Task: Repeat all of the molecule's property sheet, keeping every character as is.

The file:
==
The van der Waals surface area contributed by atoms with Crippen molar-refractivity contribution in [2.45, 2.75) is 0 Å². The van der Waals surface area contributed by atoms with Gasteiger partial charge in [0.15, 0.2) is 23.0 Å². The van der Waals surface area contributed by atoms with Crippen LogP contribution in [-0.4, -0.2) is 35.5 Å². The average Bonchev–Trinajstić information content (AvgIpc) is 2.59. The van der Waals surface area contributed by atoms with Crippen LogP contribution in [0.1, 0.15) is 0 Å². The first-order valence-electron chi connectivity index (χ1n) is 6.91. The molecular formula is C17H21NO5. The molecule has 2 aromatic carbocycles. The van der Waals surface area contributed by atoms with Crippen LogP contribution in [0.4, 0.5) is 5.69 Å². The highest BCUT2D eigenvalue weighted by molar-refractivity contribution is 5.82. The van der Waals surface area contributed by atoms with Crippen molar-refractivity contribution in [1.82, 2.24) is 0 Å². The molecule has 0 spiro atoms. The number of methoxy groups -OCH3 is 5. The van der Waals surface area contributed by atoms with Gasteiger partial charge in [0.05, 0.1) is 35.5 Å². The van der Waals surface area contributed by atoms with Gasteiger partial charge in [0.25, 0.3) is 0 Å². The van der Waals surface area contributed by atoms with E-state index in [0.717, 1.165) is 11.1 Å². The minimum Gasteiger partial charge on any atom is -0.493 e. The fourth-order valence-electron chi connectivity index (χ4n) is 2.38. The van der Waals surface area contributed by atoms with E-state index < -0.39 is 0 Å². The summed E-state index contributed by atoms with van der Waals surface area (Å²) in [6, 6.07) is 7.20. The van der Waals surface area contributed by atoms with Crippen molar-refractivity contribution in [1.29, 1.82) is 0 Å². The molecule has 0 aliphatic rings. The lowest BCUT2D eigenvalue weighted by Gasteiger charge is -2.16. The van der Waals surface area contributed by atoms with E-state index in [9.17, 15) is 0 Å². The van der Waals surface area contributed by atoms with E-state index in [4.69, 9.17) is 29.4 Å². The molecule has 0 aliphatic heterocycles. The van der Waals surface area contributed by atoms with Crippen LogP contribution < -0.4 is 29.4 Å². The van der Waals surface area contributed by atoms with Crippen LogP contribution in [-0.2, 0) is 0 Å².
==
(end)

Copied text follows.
The van der Waals surface area contributed by atoms with Crippen molar-refractivity contribution in [2.45, 2.75) is 0 Å². The van der Waals surface area contributed by atoms with Gasteiger partial charge in [0.15, 0.2) is 23.0 Å². The van der Waals surface area contributed by atoms with Crippen LogP contribution in [-0.4, -0.2) is 35.5 Å². The average Bonchev–Trinajstić information content (AvgIpc) is 2.59. The van der Waals surface area contributed by atoms with Crippen LogP contribution in [0.1, 0.15) is 0 Å². The first-order valence-electron chi connectivity index (χ1n) is 6.91. The molecular formula is C17H21NO5. The molecule has 2 aromatic carbocycles. The van der Waals surface area contributed by atoms with Crippen LogP contribution in [0.4, 0.5) is 5.69 Å². The highest BCUT2D eigenvalue weighted by molar-refractivity contribution is 5.82. The van der Waals surface area contributed by atoms with Crippen molar-refractivity contribution in [1.82, 2.24) is 0 Å². The molecule has 0 spiro atoms. The number of methoxy groups -OCH3 is 5. The van der Waals surface area contributed by atoms with Gasteiger partial charge in [0.05, 0.1) is 35.5 Å². The van der Waals surface area contributed by atoms with Gasteiger partial charge in [0.25, 0.3) is 0 Å². The van der Waals surface area contributed by atoms with E-state index in [0.717, 1.165) is 11.1 Å². The minimum Gasteiger partial charge on any atom is -0.493 e. The fourth-order valence-electron chi connectivity index (χ4n) is 2.38. The van der Waals surface area contributed by atoms with E-state index < -0.39 is 0 Å². The summed E-state index contributed by atoms with van der Waals surface area (Å²) in [6, 6.07) is 7.20. The van der Waals surface area contributed by atoms with Crippen molar-refractivity contribution in [1.29, 1.82) is 0 Å². The molecule has 0 aliphatic rings. The lowest BCUT2D eigenvalue weighted by Gasteiger charge is -2.16. The van der Waals surface area contributed by atoms with E-state index in [9.17, 15) is 0 Å². The van der Waals surface area contributed by atoms with E-state index in [4.69, 9.17) is 29.4 Å². The molecule has 0 aliphatic heterocycles. The van der Waals surface area contributed by atoms with Crippen LogP contribution < -0.4 is 29.4 Å². The van der Waals surface area contributed by atoms with Crippen LogP contribution in [-0.2, 0) is 0 Å².